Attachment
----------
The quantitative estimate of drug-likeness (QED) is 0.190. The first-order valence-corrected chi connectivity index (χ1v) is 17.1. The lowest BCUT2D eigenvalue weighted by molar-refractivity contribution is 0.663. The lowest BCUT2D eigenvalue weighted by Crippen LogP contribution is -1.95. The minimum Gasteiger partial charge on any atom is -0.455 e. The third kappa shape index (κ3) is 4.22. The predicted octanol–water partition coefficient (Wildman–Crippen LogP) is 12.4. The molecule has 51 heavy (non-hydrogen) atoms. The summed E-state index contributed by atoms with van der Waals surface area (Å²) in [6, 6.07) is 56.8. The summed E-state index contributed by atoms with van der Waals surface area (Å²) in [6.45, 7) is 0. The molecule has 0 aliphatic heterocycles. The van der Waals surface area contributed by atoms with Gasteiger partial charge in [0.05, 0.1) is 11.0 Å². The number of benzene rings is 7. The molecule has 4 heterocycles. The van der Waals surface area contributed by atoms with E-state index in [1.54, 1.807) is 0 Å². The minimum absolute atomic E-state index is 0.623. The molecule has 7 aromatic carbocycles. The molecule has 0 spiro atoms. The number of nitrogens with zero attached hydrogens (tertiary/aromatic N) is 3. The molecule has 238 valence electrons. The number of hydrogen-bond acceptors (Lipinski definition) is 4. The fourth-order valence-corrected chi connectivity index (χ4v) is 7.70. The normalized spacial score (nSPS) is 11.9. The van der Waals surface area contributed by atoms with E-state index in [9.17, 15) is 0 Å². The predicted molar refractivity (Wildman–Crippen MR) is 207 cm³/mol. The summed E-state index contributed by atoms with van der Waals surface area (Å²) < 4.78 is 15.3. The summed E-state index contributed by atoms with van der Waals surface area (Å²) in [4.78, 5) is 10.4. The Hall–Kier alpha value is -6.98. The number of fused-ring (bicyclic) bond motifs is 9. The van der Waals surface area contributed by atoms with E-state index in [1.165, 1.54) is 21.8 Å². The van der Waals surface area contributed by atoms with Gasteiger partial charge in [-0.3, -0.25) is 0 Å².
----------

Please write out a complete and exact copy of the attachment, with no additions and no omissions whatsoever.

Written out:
The quantitative estimate of drug-likeness (QED) is 0.190. The first-order valence-corrected chi connectivity index (χ1v) is 17.1. The lowest BCUT2D eigenvalue weighted by molar-refractivity contribution is 0.663. The lowest BCUT2D eigenvalue weighted by Crippen LogP contribution is -1.95. The minimum Gasteiger partial charge on any atom is -0.455 e. The third kappa shape index (κ3) is 4.22. The predicted octanol–water partition coefficient (Wildman–Crippen LogP) is 12.4. The molecule has 51 heavy (non-hydrogen) atoms. The summed E-state index contributed by atoms with van der Waals surface area (Å²) in [6, 6.07) is 56.8. The summed E-state index contributed by atoms with van der Waals surface area (Å²) in [6.45, 7) is 0. The molecule has 0 aliphatic heterocycles. The van der Waals surface area contributed by atoms with Gasteiger partial charge in [0.05, 0.1) is 11.0 Å². The number of benzene rings is 7. The molecule has 4 heterocycles. The van der Waals surface area contributed by atoms with E-state index in [1.54, 1.807) is 0 Å². The minimum absolute atomic E-state index is 0.623. The molecule has 7 aromatic carbocycles. The molecule has 0 spiro atoms. The number of nitrogens with zero attached hydrogens (tertiary/aromatic N) is 3. The molecule has 238 valence electrons. The number of hydrogen-bond acceptors (Lipinski definition) is 4. The fourth-order valence-corrected chi connectivity index (χ4v) is 7.70. The normalized spacial score (nSPS) is 11.9. The van der Waals surface area contributed by atoms with E-state index in [9.17, 15) is 0 Å². The predicted molar refractivity (Wildman–Crippen MR) is 207 cm³/mol. The summed E-state index contributed by atoms with van der Waals surface area (Å²) < 4.78 is 15.3. The summed E-state index contributed by atoms with van der Waals surface area (Å²) in [4.78, 5) is 10.4. The Hall–Kier alpha value is -6.98. The number of fused-ring (bicyclic) bond motifs is 9. The van der Waals surface area contributed by atoms with E-state index in [1.165, 1.54) is 21.8 Å². The van der Waals surface area contributed by atoms with Gasteiger partial charge in [-0.3, -0.25) is 0 Å².